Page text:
What is the Means Test?
In 2005 Congress passed Bankruptcy Reform Act aka BAPCA. A major provision in this act was the means test. The basic premise of the means test is to only allow people to file Chapter 7 who do not have the “means” to pay back their unsecured creditors. It’s a very mechanical formula and often times not fair. However, it is what it is and is necessary to pass to file Chapter 7 in the vast majority of cases.
How does the Means Test Work?
1st Step: Median Income Test
The means test starts by taking a look at your six month average gross income. Income is from all sources and not just your pay. For example, it includes child support and VA disability. One good thing about the means test is that it does not consider Social Security Disability or Social Security for Retirement.
If your six month average gross income is below the median income then you pass. If it is above then you continue with the test. The median income is based on your household size and your state. The number are adjusted every so often.
As of time of this article (Aug of 2018) the median income numbers for Texas were:
Household of 1: $47,238
Household of 2: $63,148
Household of 3: $69,294
Household of 4: $78,572
You can always find updated median income numbers here
2nd Step: Plug in Numbers
If you above median then you continue with the various expenses you are entitled to. The expense numbers are set numbers for various categories. Some of these categories include: Food, clothing, and other household supplies; Out of pocket medical, Household Utilities, Rent/Mortgage, and Transportation.
After the set numbers, you plug in your actual deductions for items on your paycheck such as health insurance, tax liability, disability insurance, term life insurance (for the debtors only), and health care spending accounts.
In addition you would then plug in actual expense items for things that are allowed under the test such as child care and charitable contributions.
Think of this is as an income statement. You have your gross numbers from your job and/or other sources of income. Then you have your expenses. If the result is a number that is low enough then you pass and get to file Chapter 7. The kicker about this test is the expense items you get to use are mandated by certain rules.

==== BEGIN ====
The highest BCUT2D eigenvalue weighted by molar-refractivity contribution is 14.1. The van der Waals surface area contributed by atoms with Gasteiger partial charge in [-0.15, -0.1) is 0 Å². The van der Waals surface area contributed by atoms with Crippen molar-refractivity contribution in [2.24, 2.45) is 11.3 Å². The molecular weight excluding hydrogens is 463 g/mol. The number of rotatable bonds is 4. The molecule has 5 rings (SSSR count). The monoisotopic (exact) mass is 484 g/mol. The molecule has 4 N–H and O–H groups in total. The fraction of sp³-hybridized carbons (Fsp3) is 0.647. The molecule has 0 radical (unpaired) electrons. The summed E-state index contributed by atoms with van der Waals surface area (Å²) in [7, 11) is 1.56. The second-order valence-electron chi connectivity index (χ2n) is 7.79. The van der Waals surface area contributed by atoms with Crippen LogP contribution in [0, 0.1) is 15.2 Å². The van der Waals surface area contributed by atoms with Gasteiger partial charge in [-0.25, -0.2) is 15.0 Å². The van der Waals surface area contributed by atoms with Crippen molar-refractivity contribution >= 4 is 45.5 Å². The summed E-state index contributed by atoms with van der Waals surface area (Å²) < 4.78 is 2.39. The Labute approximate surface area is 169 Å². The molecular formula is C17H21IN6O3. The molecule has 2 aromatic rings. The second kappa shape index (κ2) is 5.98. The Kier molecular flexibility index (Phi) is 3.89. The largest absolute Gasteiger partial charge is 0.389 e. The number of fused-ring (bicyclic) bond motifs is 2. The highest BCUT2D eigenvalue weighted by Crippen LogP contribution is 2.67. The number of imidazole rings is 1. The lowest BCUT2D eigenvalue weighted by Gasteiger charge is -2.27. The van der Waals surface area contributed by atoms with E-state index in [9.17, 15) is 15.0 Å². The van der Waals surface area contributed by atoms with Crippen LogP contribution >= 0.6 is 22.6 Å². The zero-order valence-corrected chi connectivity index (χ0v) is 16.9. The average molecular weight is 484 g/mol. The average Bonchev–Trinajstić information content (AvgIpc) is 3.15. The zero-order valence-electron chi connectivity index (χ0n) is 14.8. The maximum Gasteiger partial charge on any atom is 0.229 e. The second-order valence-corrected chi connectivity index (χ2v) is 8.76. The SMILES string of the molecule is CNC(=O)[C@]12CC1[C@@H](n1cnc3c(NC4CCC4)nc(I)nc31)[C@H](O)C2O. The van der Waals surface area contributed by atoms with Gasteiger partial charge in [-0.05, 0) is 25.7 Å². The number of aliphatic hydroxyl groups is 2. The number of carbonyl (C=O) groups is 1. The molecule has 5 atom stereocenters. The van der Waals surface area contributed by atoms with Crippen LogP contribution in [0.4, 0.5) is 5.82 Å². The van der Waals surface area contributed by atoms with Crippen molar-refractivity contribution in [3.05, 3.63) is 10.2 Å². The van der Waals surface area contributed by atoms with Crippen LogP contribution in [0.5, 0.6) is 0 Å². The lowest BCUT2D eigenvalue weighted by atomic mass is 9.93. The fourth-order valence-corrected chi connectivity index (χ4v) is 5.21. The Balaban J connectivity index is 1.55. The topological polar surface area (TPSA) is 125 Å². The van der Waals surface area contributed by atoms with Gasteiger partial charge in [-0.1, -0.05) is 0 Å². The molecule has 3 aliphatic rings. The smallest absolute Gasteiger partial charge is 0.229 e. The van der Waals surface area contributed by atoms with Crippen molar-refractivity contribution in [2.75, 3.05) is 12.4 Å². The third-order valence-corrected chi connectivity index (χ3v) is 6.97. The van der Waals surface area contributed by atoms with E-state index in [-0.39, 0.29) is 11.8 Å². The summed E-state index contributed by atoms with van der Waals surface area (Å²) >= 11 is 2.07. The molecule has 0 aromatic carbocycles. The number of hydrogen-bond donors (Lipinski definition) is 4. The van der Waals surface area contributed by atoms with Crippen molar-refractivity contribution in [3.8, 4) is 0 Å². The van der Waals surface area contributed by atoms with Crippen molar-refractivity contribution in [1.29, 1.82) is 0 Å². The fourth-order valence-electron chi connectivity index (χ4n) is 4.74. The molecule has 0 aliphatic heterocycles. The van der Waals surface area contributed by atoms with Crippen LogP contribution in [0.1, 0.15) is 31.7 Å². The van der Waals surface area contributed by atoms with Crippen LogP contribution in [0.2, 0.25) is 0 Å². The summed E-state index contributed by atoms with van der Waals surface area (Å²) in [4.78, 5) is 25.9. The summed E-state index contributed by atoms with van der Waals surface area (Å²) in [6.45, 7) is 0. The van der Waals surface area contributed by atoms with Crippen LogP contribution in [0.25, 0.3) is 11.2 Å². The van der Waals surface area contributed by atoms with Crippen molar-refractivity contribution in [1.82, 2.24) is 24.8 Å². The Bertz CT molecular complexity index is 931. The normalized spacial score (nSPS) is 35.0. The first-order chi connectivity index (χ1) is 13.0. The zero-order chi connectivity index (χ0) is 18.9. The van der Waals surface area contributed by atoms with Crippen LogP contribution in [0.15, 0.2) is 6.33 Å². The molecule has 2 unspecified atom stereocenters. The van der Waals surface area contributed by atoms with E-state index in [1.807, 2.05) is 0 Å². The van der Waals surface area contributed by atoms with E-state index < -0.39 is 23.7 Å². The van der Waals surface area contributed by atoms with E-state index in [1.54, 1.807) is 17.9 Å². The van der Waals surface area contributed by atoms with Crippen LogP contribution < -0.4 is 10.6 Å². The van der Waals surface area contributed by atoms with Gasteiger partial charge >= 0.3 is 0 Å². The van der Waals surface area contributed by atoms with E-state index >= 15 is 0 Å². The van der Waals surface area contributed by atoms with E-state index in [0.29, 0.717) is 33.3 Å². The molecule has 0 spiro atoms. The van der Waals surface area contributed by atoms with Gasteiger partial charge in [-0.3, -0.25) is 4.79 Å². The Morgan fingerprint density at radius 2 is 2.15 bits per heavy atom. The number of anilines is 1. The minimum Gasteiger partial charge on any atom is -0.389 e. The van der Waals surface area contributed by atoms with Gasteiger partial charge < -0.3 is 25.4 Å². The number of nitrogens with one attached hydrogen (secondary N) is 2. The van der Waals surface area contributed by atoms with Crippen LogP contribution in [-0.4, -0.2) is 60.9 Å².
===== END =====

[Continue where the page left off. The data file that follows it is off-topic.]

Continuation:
If you notice this test has nothing to do with the amount of unsecured debt you owe. I’ve heard countless times that the test isn’t right because they don’t have any money left over right now. Yes, that is probably true is you are still paying all your unsecured debt. This test is designed to see how your budget would operate with the elimination of that debt. Your general unsecured debt has nothing to do with the means test. If it did then it would encourage people to take on more debt just to pass the means test.
Collins & Arnove
We have filed thousands of Chapter 7 cases and have seen any and all issues with the means test. This write up is meant to cover the basic approach the means test takes. There are many situations that are too complicated to explain for the purposes of this article. We offer a free one on one consultation. At that consultation I ask that you bring in paycheck stubs, tax returns, and other proof of income. We will run a free means test for you to see what options you have available.
I routinely have people who come to me second. They say at their first consultation they didn’t even look at their paycheck stubs or plug in any numbers into a system. Don’t waste your time with that approach. Get the answers you need to make a decision right away – book a consultation here.